Tuesday, May 31, 2005

Are Reviews Worthwhile?

I have a certain advantage over most writers, in that writing is my second creative career. I started out doing music, and specifically doing music for film and theater, and for sheer venomous bitchiness, nothing beats a theater critic. Fortunately there are also these saving words of wisdom from playwright Brendan Behan, which are well-known to everyone in the business:
"Critics are like eunuchs in a harem; they know how it's done, they've seen it done every day, but they're unable to do it themselves. "
I bring this up because there was a lengthy opinion piece in the St. Paul Pioneer Press this weekend from alpha theater bitch Dominic Papatola decrying the end of the National Arts Journalism Project and the fact that, in this day of blogs, podcasts, and Internet chat rooms, just about any unwashed heathen can have an opinion -- and worse, publish it.

While Papatola's sheer arrogance is breathtaking, his piece did get me thinking. The truth of the matter is, as an author, I don't have much use for reviewers. Given the way the publishing cycles work, by the time a review of something I wrote appears in print, it's at least a year after I actually wrote the thing -- more likely two years -- and I've moved on. But as a reader, I'm finding that I'd much rather check out a book by reading the reviews on Amazon, as they're more likely to be written by someone who has actually read the book and understands the subject.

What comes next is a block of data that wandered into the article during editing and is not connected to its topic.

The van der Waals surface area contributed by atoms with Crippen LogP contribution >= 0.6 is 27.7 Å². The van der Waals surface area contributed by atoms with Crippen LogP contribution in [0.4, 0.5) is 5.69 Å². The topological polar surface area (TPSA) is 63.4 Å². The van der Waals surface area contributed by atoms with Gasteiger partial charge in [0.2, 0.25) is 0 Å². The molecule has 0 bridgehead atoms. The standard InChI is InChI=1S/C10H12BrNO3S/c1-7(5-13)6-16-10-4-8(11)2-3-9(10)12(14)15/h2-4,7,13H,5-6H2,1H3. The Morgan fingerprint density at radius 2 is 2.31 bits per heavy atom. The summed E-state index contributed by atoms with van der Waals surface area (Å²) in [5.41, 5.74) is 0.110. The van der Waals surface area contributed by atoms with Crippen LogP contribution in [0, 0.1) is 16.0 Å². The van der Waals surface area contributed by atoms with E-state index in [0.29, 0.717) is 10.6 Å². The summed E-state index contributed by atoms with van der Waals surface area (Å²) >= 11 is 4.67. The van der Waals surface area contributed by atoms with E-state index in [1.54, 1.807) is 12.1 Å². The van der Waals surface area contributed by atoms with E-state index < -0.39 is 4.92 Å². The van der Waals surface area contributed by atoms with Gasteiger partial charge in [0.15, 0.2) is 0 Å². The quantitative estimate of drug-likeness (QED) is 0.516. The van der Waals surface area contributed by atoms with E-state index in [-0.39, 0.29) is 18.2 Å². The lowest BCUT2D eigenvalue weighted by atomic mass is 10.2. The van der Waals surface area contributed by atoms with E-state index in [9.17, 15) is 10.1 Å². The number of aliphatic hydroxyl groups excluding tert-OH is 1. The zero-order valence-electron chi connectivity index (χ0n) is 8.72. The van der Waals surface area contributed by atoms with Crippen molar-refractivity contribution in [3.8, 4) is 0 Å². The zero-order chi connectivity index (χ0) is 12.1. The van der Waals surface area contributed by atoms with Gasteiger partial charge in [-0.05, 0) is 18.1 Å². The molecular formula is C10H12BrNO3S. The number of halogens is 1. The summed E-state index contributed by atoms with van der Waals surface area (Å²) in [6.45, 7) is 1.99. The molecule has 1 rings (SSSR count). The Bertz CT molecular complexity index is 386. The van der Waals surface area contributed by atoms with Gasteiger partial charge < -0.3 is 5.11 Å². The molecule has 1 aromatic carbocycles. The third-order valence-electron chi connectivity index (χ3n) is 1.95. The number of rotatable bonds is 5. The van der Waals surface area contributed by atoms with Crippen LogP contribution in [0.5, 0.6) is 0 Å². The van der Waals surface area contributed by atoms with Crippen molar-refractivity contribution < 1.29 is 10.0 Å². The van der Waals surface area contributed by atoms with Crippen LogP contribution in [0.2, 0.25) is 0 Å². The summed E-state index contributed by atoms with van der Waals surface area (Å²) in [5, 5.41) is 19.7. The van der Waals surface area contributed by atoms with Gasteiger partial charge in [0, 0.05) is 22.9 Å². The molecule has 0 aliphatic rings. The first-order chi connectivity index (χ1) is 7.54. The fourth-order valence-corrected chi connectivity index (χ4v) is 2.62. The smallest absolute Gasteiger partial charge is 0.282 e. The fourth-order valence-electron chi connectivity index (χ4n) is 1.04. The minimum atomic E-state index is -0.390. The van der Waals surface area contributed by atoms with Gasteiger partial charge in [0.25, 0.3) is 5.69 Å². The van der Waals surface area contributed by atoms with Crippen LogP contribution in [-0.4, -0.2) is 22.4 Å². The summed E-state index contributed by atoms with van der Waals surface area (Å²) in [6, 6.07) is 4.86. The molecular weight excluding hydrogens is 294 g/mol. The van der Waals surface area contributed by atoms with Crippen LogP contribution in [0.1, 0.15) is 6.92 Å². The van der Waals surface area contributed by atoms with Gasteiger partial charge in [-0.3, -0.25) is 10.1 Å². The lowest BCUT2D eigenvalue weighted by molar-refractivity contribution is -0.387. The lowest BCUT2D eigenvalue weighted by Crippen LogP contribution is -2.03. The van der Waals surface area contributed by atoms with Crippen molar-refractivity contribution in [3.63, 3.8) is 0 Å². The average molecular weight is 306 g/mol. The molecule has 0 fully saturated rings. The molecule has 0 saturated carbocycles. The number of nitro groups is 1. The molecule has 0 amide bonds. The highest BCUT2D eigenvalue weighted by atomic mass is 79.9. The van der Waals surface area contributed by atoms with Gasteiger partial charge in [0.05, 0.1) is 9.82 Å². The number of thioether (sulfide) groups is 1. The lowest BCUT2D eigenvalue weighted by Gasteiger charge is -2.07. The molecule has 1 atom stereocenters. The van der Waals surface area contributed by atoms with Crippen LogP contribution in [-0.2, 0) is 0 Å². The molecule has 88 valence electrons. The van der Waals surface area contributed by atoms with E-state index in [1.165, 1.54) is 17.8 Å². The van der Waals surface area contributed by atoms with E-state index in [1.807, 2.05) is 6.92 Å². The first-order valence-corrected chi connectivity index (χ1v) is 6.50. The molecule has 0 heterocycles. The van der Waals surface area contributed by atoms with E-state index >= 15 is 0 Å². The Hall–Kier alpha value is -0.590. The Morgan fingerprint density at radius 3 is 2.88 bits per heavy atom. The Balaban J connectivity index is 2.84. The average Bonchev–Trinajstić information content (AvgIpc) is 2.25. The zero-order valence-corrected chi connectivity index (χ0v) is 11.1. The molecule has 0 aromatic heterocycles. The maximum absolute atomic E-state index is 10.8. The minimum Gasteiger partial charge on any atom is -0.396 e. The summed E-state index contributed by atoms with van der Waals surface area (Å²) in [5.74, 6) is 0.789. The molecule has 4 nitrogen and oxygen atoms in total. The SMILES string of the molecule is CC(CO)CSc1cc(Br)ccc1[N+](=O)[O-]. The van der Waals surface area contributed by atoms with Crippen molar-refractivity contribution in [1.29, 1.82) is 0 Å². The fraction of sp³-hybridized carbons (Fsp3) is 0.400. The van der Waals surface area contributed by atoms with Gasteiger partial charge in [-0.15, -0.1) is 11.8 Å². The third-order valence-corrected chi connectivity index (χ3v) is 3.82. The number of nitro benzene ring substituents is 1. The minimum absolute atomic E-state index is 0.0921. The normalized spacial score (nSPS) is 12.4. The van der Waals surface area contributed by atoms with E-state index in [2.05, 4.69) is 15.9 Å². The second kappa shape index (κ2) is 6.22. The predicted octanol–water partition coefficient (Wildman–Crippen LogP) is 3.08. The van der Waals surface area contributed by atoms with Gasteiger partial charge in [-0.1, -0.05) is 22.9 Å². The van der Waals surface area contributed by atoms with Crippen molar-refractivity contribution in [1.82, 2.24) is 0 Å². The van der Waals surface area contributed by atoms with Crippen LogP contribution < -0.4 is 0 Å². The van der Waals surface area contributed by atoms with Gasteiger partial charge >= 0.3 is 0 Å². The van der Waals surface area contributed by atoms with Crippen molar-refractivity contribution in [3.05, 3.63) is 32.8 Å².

How about you? Have you ever bought a book based on a rave review, only to find that the reviewer clearly never read beyond the dustjacket blurb? Have you found that some movie critics are antireferences: if they love a movie, you know you'll hate it? Is there really any use for the "professional" reviewer anymore?